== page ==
This week's book giveaway is in the OCAJP 8 forum. We're giving away four copies of OCA Java SE 8 Programmer I Study Guide and have Edward Finegan & Robert Liguori on-line! See this thread for details.
Business objects are objects that concentrate all the logic of your application. That is, instead of putting the logic in session beans, you put them in POJOs, and all the infrastructure stuff is controlled in façades, which are session beans.
Well champ, that's why we would be interested in using an application server, because of the infrastructure it provides. Things like transactions, security, and so on.
In the EJB2.x reality, one of the approaches is to create a model of objects with entity beans, but this concept was over after EJB 3.0. The other approach (which is used today) is to create an object model with POJOs. Ideally, a domain model should not have any infrastructure-related information (i.e. JPA annotations), but that's what most people do. Keeping your domain model pure will increase its reuse, because you'll be able to use it with any framework you want, and thus you won't be tied to any particular framework.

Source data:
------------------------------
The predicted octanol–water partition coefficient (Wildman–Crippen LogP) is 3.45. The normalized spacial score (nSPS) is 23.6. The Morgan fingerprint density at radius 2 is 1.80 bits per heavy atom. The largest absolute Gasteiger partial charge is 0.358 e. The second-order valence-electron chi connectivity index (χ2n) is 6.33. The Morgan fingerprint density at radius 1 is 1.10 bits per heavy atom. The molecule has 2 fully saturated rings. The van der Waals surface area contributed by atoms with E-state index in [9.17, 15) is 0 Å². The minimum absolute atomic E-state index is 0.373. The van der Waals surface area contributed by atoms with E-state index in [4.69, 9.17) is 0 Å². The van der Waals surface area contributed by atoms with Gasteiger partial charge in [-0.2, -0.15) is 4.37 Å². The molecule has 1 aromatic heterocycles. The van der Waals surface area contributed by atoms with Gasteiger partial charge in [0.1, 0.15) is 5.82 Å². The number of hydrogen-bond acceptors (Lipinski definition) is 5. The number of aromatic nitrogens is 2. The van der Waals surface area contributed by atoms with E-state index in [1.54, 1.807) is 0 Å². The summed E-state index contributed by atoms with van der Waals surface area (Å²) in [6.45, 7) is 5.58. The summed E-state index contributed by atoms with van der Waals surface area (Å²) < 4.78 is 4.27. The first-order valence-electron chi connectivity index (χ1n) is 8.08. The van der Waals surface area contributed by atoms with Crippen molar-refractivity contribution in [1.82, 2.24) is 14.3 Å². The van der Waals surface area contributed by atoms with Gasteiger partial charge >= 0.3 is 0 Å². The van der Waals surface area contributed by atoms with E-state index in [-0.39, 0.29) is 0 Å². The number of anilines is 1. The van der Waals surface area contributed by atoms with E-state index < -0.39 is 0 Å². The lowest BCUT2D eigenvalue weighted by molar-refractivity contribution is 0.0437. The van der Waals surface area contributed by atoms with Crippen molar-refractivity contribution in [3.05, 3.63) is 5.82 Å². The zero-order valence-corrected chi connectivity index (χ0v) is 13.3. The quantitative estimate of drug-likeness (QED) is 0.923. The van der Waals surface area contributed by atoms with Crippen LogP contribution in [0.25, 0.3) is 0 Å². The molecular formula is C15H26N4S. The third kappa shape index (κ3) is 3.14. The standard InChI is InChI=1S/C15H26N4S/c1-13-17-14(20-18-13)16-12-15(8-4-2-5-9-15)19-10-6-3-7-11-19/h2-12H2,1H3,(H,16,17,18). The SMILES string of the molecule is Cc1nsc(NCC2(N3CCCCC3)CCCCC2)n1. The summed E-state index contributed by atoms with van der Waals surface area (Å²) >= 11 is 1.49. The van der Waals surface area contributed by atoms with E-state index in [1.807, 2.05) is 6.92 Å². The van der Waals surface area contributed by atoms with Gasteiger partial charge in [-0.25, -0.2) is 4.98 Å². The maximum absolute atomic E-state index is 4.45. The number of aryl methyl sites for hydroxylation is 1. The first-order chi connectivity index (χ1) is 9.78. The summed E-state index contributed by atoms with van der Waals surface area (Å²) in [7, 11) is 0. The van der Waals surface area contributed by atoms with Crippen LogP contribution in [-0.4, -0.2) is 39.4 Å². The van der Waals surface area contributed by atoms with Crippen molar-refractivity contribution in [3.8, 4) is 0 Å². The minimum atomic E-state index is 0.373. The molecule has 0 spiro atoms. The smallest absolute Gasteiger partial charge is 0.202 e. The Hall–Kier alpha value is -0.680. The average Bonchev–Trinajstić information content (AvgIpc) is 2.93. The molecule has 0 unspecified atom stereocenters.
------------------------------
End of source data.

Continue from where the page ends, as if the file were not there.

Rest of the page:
Joined: Oct 13, 2010
Thanks Robert. Got your point. As long as i am keeping my persistence layer separate, I can have the re usability.
What was the difference between Domain Logic and business logic. Is that domain logic deals with respect to entities like how they can be persisted and fetched and business logic refers to manipulation of this domain objects.
The term "domain object" is an academic way of saying "business object."
The term "business object" is a commercial way of saying "domain object."
In other words the adjectives "domain" and "business" mean the same thing and are used in different contexts. If we were building an object-oriented system in a research laboratory at a University, we might use the term "domain objects." If we were building an object-oriented system at a commercial bank, we might use the term "business objects."